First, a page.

Blogs and Stories

September 23, 2020
A Holiday Wishes Story

When our beloved Duke passed away in September of 2015 we faced a dilemma shared by many: as retirees, do we make the commitment to take on another family member, or, after twelve years of being tied down (albeit willingly) do we proclaim our freedom and travel a bit?

We opted for the latter and booked our very first cruise.

Little did I know that my wife June had been quietly surfing the local humane societies and it came as a mild surprise when she summoned me to her laptop and said, “I want you to look at this dog.”

She brought up a picture of one of the most irresistible mutts I had ever seen, black with a lab-looking head, white blaze chest, and these cockeyed, stubby legs terminating in a pair of paws that splayed out from his body at ninety-degree angles, betraying just a smattering of basset hound.

Charlie, as the Flagler Humane Society had dubbed him, was on his third, and hopefully last, shot at a forever home.

“Do you want to go look at him?” June inquired, well anticipating my response.

“He looks a lot like the Duker, doesn’t he?” I said tentatively.
“But,” I warned, “you know you don’t just look at a dog like that. And we do have the cruise coming up.”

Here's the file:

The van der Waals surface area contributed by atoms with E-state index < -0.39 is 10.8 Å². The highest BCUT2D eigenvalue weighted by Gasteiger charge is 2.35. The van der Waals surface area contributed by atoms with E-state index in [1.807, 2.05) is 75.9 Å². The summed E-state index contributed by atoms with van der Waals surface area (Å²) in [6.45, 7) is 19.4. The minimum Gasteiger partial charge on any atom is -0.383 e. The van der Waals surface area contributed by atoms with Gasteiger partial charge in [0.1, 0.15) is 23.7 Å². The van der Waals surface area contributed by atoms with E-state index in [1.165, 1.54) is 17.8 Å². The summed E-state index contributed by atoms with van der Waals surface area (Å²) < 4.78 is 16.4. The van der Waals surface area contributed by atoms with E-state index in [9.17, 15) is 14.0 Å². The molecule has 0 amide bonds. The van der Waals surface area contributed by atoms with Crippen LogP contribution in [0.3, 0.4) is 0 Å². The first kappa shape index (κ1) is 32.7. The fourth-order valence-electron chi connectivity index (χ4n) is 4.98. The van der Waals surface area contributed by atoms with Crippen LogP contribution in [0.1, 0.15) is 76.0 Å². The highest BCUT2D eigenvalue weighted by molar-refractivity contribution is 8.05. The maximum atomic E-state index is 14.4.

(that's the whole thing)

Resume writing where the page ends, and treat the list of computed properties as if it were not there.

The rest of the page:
But heart over head, we climbed into the car and headed to FHS. At the desk we inquired as to whether Charlie was available. It turned out that he had been promised but the potential owner had not followed through. After a brief wait, they trotted him out on a rope leash. He immediately ran up to us and lavished kisses on us with an oversized tongue, and that was it. Whatever warts he may have developed in his checkered past were overlooked.

As luck would have it, a good friend had a dog and they both hit it off with Charlie immediately. He agreed to watch Charlie while we were away on our cruise. The cruise was great, but we couldn’t wait to get home to our boy.

Charlie was a sea change from Duke. Duke never made a peep and greeted everybody at the door with a big tail wag. Charlie was loud and territorial and could not be approached by strangers. Duke was complacent to the point of boredom; Charlie was excitable and perpetually playful. Duke could be walked without a leash; Charlie would take off at the sight of a lizard, his favorite quarry. Duke plodded; Charlie raced. I lost ten pounds the first year we had him.

But Duke never fetched a stick for us. And the first time Charlie brought my shoes when it was time for a walk, we knew someone special had moved in with us.

That was four and a half years ago. Charlie is now socialized, meets strangers amicably, and has a gaggle of dog friends. We wouldn’t trade him, or those last four and half years, for anything.

Author: Steve Doll